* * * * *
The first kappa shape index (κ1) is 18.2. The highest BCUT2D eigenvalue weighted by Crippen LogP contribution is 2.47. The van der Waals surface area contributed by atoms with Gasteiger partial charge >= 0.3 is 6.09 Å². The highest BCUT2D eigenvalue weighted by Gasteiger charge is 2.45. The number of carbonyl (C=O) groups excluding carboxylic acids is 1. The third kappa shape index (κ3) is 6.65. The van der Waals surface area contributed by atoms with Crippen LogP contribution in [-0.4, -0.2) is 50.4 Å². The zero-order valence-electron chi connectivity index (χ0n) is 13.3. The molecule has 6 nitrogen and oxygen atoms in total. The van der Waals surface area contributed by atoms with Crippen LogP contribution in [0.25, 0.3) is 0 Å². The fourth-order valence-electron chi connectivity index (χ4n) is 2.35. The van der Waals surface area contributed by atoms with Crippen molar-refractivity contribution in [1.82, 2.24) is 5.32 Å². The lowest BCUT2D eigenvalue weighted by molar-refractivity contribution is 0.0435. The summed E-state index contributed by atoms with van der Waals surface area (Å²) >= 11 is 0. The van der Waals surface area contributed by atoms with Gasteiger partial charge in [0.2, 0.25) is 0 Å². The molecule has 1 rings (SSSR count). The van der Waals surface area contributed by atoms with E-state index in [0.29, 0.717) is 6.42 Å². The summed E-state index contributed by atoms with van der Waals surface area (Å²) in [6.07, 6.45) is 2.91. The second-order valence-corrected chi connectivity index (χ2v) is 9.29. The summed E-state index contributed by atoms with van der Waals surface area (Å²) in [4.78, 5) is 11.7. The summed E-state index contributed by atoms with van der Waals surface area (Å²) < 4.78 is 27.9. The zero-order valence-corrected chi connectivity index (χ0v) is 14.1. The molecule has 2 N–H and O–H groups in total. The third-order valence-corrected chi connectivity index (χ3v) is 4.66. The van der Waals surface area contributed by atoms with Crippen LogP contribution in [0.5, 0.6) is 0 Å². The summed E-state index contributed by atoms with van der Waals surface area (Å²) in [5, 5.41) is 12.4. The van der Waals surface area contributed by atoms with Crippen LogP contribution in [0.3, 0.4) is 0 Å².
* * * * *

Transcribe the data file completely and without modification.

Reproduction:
The first kappa shape index (κ1) is 18.2. The highest BCUT2D eigenvalue weighted by Crippen LogP contribution is 2.47. The van der Waals surface area contributed by atoms with Gasteiger partial charge >= 0.3 is 6.09 Å². The highest BCUT2D eigenvalue weighted by Gasteiger charge is 2.45. The number of carbonyl (C=O) groups excluding carboxylic acids is 1. The third kappa shape index (κ3) is 6.65. The van der Waals surface area contributed by atoms with Crippen LogP contribution in [-0.4, -0.2) is 50.4 Å². The zero-order valence-electron chi connectivity index (χ0n) is 13.3. The molecule has 6 nitrogen and oxygen atoms in total. The van der Waals surface area contributed by atoms with Crippen LogP contribution in [0.25, 0.3) is 0 Å². The fourth-order valence-electron chi connectivity index (χ4n) is 2.35. The van der Waals surface area contributed by atoms with Crippen molar-refractivity contribution in [1.82, 2.24) is 5.32 Å². The lowest BCUT2D eigenvalue weighted by molar-refractivity contribution is 0.0435. The summed E-state index contributed by atoms with van der Waals surface area (Å²) >= 11 is 0. The van der Waals surface area contributed by atoms with Gasteiger partial charge in [0.2, 0.25) is 0 Å². The molecule has 1 rings (SSSR count). The van der Waals surface area contributed by atoms with E-state index in [0.29, 0.717) is 6.42 Å². The summed E-state index contributed by atoms with van der Waals surface area (Å²) in [6.07, 6.45) is 2.91. The second-order valence-corrected chi connectivity index (χ2v) is 9.29. The summed E-state index contributed by atoms with van der Waals surface area (Å²) in [4.78, 5) is 11.7. The summed E-state index contributed by atoms with van der Waals surface area (Å²) < 4.78 is 27.9. The zero-order valence-corrected chi connectivity index (χ0v) is 14.1. The molecule has 2 N–H and O–H groups in total. The third-order valence-corrected chi connectivity index (χ3v) is 4.66. The van der Waals surface area contributed by atoms with Crippen LogP contribution in [0.5, 0.6) is 0 Å². The summed E-state index contributed by atoms with van der Waals surface area (Å²) in [5, 5.41) is 12.4. The van der Waals surface area contributed by atoms with Crippen LogP contribution in [0.3, 0.4) is 0 Å².